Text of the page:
Ask Eliza – “How Do I Tell My Friend Her House and Clothing Stinks?”
I have been friends with Wendy for years. We work together but I occasionally visit her outside of work hours at her house. A few months ago during our lunch break she bought a deep fryer from Target to cook her fussy eater kids nuggets and chips and fish fingers etc.
The problem? She must be using that thing constantly. The smell of greasy fish ‘n chip shop oil is in her hair, it’s on her clothes, even her car smells like it. The last time I was at her place I didn’t even want to stay because even though her house is spotlessly clean, her entire house REEKS of cooking oil.
She gave me a bag of baby clothes she had stored in a plastic bag in a cupboard and they smelled too. I was collecting them for a friend but I had to wash them all before I could pass them on.
I can only assume she hasn’t got proper ventilation for this thing or it’s being used relentlessly night after night and the oil droplets are in the air and landing on everything.
She is fastidious about her cleaning routine, her hygiene and her personal appearance and would not have a clue that this has happened and she would absolutely die from mortification if I told her.
As I really mainly only see her at work I would literally have to tell her “Hey Wendy, I can smell oil on you and your clothes, a lot.” Or something along those lines…. I have wracked my brain trying to think of a way to bring it up but I just can’t do it! Help…
I understand your predicament. It’s never easy letting someone know they have something stuck in their teeth, a bit of mucus hanging out of their nose or a glob of mascara in the corner of their eye.
But think about how you felt when you get a glimpse of yourself in the mirror and see something is amiss? Horrified, I’ll bet. Your mind races back to all the people you’ve been speaking to since eating lunch and you die a little bit inside the whole time thinking why the hell didn’t someone say something?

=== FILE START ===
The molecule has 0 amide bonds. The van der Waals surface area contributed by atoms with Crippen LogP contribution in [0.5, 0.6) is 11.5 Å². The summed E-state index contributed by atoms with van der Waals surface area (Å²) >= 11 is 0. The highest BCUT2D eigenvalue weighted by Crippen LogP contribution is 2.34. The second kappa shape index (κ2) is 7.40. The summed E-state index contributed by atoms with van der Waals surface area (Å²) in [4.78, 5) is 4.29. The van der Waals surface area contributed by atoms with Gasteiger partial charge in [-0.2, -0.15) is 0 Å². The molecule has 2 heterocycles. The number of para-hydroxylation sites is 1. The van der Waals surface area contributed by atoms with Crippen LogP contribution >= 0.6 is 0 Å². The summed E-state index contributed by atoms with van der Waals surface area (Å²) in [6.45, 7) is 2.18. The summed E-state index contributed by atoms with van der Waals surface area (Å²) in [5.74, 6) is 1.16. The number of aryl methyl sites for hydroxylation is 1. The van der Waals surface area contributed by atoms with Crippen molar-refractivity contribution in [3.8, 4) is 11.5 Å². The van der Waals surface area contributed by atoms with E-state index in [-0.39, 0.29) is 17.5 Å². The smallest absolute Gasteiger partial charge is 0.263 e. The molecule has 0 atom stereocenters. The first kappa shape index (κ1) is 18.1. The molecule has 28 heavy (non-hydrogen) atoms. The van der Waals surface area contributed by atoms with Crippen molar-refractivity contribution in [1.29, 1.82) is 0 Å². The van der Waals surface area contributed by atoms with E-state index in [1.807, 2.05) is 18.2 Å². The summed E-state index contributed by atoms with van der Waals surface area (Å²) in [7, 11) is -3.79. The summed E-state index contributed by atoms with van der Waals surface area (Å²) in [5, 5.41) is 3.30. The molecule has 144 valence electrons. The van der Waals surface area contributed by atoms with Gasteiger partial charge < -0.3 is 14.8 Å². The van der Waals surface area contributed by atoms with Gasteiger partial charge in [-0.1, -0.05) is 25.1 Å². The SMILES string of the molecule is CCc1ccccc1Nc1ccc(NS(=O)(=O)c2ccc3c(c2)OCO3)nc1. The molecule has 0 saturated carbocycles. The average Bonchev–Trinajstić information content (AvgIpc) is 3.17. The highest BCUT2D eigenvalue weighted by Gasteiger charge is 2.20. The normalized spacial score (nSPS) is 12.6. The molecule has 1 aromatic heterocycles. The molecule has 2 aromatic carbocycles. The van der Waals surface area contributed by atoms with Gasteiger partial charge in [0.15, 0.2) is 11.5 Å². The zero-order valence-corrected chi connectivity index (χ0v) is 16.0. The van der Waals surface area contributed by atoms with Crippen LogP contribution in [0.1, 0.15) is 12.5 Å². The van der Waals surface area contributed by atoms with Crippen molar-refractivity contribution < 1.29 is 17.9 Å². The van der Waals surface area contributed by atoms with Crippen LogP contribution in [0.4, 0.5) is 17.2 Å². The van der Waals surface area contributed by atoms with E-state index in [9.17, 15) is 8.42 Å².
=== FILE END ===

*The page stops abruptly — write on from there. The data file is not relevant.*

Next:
Would you want someone to tell you? I would. The solution could be as simple as placing her fryer under her extraction fan on the stovetop, opening a nearby window (or better still, throwing the damn thing on the hard rubbish pile because that’s a pretty crappy diet).
Maybe you can say something along the lines of: “Wendy, if there was something about me, my hair, my clothes, or my hygiene that you thought I should be aware of, would you tell me?” She’s going to say yes of course. Then you say, “I hate to be the one to tell you but I think you might be unaware of the fact that the deep fryer you bought must be permeating your home and clothes with the smell of oil because I can smell it on you.”
I’m sure she will be initially shocked and embarrassed but eternally grateful that you let her know.
What do you think? What advice would you give to our reader?
If you have a question for Eliza, send it to her at [email protected]